The nanomedicines of the future will build on quantum chemistry
Quantum chemical calculations have been used to solve big mysteries in space. Soon the same calculations may be used to produce tomorrow’s cancer drugs.
NANOMEDICINE: “In nanomedicine we need to understand physical phenomena on a nano scale, forming as correct a picture as possible of molecular phenomena. In this context, quantum chemical calculations are important,” says Michele Cascella. Illustration: Hanne Utigard
Some years ago research scientists at the University of Oslo were able to show that the chemical bonding in the magnetic fields of small, compact stars, so-called white dwarf stars, is different from that on Earth. Their calculations pointed to a completely new bonding mechanism between two hydrogen atoms. The news attracted great attention in the media. The discovery, which in fact was made before astrophysicists themselves observed the first hydrogen molecules in white dwarf stars, was made by UiO’s Centre for Theoretical and Computational Chemistry. They based their work on accurate quantum chemical calculations of what happens when atoms and molecules are exposed to extreme conditions.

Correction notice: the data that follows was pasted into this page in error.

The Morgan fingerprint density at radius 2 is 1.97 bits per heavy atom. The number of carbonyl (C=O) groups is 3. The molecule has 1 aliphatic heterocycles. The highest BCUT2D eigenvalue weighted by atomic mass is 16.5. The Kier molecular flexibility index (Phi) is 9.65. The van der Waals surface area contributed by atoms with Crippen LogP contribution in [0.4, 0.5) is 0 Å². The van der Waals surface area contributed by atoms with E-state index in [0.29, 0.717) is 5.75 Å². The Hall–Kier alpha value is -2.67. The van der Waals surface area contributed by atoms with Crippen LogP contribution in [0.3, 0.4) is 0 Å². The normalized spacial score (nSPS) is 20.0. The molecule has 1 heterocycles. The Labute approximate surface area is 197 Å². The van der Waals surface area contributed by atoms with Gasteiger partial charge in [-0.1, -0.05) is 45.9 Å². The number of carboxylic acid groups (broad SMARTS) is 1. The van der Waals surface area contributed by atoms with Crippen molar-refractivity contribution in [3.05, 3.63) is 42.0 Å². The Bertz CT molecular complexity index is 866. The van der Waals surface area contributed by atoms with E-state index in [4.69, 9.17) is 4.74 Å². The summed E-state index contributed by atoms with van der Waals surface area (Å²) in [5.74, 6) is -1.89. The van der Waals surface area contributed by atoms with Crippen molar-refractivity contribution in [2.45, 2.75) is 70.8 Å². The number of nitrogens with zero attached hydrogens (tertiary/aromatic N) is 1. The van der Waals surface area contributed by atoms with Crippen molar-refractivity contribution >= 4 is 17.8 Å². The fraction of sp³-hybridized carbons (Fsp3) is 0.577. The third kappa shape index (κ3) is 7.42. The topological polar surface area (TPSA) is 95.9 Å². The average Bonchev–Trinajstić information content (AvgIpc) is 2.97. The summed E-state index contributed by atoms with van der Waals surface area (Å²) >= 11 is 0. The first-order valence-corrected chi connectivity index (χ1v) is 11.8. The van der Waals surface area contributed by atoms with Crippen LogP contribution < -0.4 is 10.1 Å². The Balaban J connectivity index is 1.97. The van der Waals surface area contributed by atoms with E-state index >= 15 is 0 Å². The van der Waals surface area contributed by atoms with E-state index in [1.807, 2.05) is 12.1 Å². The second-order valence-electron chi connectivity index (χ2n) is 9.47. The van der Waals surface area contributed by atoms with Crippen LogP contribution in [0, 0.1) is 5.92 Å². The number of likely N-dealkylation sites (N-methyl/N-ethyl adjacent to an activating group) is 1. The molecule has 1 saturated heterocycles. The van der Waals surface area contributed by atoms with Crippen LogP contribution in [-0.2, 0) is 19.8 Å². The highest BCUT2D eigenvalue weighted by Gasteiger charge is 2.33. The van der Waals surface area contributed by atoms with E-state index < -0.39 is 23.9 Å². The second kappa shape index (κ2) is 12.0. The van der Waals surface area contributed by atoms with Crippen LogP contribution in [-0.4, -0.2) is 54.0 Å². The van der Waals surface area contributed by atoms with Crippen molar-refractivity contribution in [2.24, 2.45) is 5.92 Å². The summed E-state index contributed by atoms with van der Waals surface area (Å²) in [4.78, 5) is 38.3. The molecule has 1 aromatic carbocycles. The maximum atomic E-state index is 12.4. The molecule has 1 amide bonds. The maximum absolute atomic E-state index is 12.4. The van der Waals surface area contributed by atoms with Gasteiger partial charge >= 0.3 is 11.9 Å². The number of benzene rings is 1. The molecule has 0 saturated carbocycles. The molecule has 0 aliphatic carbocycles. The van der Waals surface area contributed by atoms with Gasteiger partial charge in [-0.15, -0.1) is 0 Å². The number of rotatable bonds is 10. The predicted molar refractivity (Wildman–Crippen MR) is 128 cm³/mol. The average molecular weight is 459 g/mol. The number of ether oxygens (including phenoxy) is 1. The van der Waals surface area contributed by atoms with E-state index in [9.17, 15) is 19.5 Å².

The research team is headed by Professor Trygve Helgaker, who for the last thirty years has taken the international lead on the design of a computer system for calculating quantum chemical reactions in molecules.
Quantum chemical calculations are needed to explain what happens to the electrons’ trajectories within a molecule.
Consider what happens when UV radiation sends energy-rich photons into your cells. This increases the energy level of the molecules. The outcome may well be that some of the molecules break up. This is exactly what happens when you sun-bathe.
“The extra energy will affect the behaviour of electrons and can destroy the chemical bonding within the molecule. This can only be explained by quantum chemistry. The quantum chemical models are used to produce a picture of the forces and tensions at play between the atoms and the electrons of a molecule, and of what is required for a molecule to dissociate,” says Trygve Helgaker.